Drug Enforcement Administration


Keith R. Weis, Special Agent in Charge

October 20, 2016

Contact: Jodie Underwood

Phone Number: (206) 553-1162

Three Arrested In Connection With Pharmacy Forgery Ring

Elaborate scheme to forge prescriptions using false addresses, phone numbers & online accounts

SEATTLE - Three people involved in an elaborate scheme to obtain narcotic drugs by using forged prescriptions both online and in person now face federal charges.  The conspirators used stolen DEA registration numbers to create phony prescriptions while using various online tools to make it appear that the prescriptions were from legitimate providers.  A criminal complaint filed in the case reveals the defendants obtained thousands of pills of narcotic pain medication, such as oxycodone, using the forged prescriptions.

According to the complaint filed in the case, law enforcement began investigating the forgery ring in January 2016 following reports of an attempt to fill a forged prescription for oxycodone tablets at a Walgreens in Tacoma, WA.  Investigators determined that the ring had created false profiles for legitimate physicians on websites such as healthgrades.com and patientfusion.com, and by using those profiles they had made it appear the prescriptions had come from those doctors.  If a pharmacy questioned the prescription, they would call or email the contact information on the prescription or the websites, where a co-conspirator would assure them the prescription was legitimate.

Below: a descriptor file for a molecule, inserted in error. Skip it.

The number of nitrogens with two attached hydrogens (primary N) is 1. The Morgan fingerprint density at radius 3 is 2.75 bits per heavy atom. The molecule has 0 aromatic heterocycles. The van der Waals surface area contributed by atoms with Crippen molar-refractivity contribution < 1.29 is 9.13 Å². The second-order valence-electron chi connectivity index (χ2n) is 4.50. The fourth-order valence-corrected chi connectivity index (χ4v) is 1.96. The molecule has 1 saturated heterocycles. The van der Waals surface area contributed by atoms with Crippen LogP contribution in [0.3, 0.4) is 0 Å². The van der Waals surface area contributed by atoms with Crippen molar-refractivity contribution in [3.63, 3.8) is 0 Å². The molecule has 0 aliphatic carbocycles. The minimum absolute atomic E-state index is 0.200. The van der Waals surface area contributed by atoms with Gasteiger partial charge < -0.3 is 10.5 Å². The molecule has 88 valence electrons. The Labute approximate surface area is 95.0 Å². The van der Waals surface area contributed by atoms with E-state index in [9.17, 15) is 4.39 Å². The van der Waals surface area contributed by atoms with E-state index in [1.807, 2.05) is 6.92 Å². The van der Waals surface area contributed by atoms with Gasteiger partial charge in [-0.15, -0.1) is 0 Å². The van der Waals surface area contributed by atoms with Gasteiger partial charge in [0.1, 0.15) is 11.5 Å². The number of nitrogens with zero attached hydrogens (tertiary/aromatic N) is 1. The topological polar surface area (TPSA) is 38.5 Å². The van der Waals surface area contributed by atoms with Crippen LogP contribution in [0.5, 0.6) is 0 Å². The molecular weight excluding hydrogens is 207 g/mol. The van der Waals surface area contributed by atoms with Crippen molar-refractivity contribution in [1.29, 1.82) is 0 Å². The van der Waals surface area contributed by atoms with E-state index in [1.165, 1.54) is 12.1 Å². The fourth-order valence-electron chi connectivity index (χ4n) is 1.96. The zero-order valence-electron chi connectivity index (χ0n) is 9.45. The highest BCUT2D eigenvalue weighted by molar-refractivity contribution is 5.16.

Evidence uncovered in the investigation revealed that one or more of the conspirators appear to have gained unauthorized access to online-prescription delivery systems, which allowed them to send digital prescriptions to pharmacies in the victim doctors’ names.

Those arrested in connection with the scheme include:

Erik Roan, 31, of Tacoma, Washington
Christopher Lovata, 26, of Kent, Washington
Lea Espy, 49, of Auburn, Washington.

Roan, Lovata and Espy are each charged with three counts of obtaining a controlled substance by misrepresentation, fraud, forgery deception or subterfuge.  Each of the charges is punishable by up to four years in prison and a $250,000 fine.  The charges contained in the complaint are only allegations.  A person is presumed innocent unless and until he or she is proven guilty beyond a reasonable doubt in a court of law.              

The case is being investigated by the Drug Enforcement Administration’s Tactical Diversion Squad which contains task force officers from Tacoma and Seattle Police Departments and the Washington State Patrol.

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